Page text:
The ETC is the major site of ROS production in cells, and aging and many neurodegenerative diseases have been linked to mitochondrial dysfunction that results in excessive oxidative stress. Interestingly, there is an increase in ROS formation associated with oxidative DNA damage in human Sco2−/− cells. Accordingly, it was found that cardiac-specific knockdown of scox increases oxidative stress, although it could not be distinguished whether this increase in free radical accumulation arises from the mitochondria or whether it comes from non-mitochondrial sources due to a loss of cellular homeostasis, as reported in yeast and in a neuro-specific COX-deficient Alzheimer disease mouse model (Martínez-Morentin, 2015).

    Sco2 expression is known to be modulated by p53, a transcription factor that participates in many different processes, including cancer development, apoptosis and necrosis. p53 regulates homeostatic cell metabolism by modulating Sco2 expression and contributes to cardiovascular disorders. In addition, p53 activation in response to stress signals, such as increased oxidative stress or high lactic acid production, is well documented. Data from this study, showing that p53 is upregulated in response to scox KD, but not in response to KD of another Complex IV assembly factor, Surf1, suggest a specific genetic interaction between dp53 and scox. This is corroborated by the dramatic effects observed in the heart structure and function when dp53 is overexpressed in scox KD hearts. Furthermore, the functional and structural defects seen in scox KD hearts can be rescued in dp53-DN OE or dp53 null backgrounds, indicating that the scox-induced defects are mediated by increased p53 expression. Interestingly, opposed to scox KD, the heart structure defects induced by dp53 OE can be fully rescued by heart-specific Surf1 KD, further confirming the specificity of the genetic interaction between dp53 and scox (Martínez-Morentin, 2015).

    It has recently been shown that SCO2 OE induces p53-mediated apoptosis in tumour xenografts and cancer cells. Furthermore, SCO2 KD sensitizes glioma cells to hypoxia-induced apoptosis in a p53-dependent manner and induces necrosis in tumours expressing WT p53, further linking the SCO2/p53 axis to cell death. In Drosophila, there is a dp53-mediated upregulation of Reaper, Hid and Grim in response to scox KD. This, coupled with the observation that Reaper overexpression in the adult heart enhances the structural defects caused by cardiac-specific scox KD, suggests that scox normally prevents the triggering of dp53-mediated cell death in cardiomyocytes in stress response. Indeed, it was found that there is massive cell death in the skeletal muscle and liver of Sco2KI/KO mice, supporting the hypothesis that Sco proteins might play this role also in mammals (Martínez-Morentin, 2015).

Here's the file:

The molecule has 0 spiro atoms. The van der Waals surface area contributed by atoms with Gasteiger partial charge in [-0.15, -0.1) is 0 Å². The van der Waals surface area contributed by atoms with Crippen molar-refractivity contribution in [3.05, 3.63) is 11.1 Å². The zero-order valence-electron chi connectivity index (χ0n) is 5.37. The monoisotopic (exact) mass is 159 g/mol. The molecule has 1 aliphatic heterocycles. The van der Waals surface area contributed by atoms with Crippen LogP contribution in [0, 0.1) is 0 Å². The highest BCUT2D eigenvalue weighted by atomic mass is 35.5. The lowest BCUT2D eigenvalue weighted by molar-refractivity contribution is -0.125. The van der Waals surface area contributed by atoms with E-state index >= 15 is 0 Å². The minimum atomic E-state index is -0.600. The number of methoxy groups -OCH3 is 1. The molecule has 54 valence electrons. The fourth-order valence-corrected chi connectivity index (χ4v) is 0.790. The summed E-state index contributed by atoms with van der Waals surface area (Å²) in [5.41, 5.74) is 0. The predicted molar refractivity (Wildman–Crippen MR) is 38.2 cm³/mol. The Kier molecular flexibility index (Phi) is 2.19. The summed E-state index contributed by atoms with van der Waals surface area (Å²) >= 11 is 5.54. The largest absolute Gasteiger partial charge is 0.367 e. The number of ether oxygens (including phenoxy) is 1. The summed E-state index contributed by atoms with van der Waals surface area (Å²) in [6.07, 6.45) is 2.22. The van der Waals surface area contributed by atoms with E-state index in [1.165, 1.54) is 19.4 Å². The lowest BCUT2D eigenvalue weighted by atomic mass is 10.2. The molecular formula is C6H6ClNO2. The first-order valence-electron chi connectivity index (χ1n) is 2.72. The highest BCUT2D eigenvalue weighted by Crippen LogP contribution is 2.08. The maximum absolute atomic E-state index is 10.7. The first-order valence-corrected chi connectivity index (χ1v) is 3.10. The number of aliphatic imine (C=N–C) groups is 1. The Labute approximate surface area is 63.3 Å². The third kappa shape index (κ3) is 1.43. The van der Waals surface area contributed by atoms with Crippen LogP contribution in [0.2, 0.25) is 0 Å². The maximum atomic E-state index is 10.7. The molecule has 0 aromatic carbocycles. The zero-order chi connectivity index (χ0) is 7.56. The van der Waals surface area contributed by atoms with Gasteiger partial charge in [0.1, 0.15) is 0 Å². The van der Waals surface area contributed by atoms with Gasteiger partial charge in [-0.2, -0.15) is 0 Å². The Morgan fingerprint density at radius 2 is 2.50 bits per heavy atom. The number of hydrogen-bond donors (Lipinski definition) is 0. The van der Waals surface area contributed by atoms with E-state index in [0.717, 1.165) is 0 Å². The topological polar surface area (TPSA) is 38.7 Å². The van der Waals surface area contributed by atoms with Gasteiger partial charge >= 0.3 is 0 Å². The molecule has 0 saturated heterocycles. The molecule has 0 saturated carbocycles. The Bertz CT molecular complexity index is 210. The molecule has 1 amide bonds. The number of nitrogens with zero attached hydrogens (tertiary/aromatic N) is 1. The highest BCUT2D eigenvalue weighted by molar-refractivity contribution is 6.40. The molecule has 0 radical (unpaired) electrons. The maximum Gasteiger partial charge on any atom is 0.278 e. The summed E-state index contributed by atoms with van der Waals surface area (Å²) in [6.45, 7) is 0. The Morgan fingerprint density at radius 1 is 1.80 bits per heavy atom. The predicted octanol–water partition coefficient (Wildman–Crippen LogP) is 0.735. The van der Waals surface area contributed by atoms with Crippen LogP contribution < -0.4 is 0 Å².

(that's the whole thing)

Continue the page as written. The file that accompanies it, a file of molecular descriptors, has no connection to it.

The study provides evidence that scox KD hearts exhibit partial loss of COX activity, with cardiomyocytes undergoing apoptosis. There is evidence from vertebrate and invertebrate models that partial inhibition of mitochondrial respiration promotes longevity and metabolic health due to hormesis. In fact, it has recently been shown that mild interference of the OXPHOS system in Drosophila IFMs preserves mitochondrial function, improves muscle performance and increases lifespan through the activation of the mitochondrial unfolded pathway response and IGF/like signalling pathways. This study speculates that cell death, rather than mitochondrial dysfunction itself, is likely to be the main reason for the profound heart degeneration observed in TinCΔ4-Gal4>scoxi flies. Expression of dominant negative dp53 in scox KD hearts rescues dysfunction and cardiac degeneration, and, most importantly, scox KD in dp53−/− animals causes no apparent heart defects, which could attribute the rescue observed to blockade of the p53 pathway. Indeed, inhibiting apoptosis by p35 or Diap1 OE almost completely rescues the morphological scox KD phenotype. As scox KD in the absence of dp53 causes no symptoms of heart disease, coupled with the inability of p35 and Diap1 to completely rescue the morphological phenotype, suggests that, in addition to inducing apoptosis, dp53 plays a key role in the development of cardiomyopathy (Martínez-Morentin, 2015).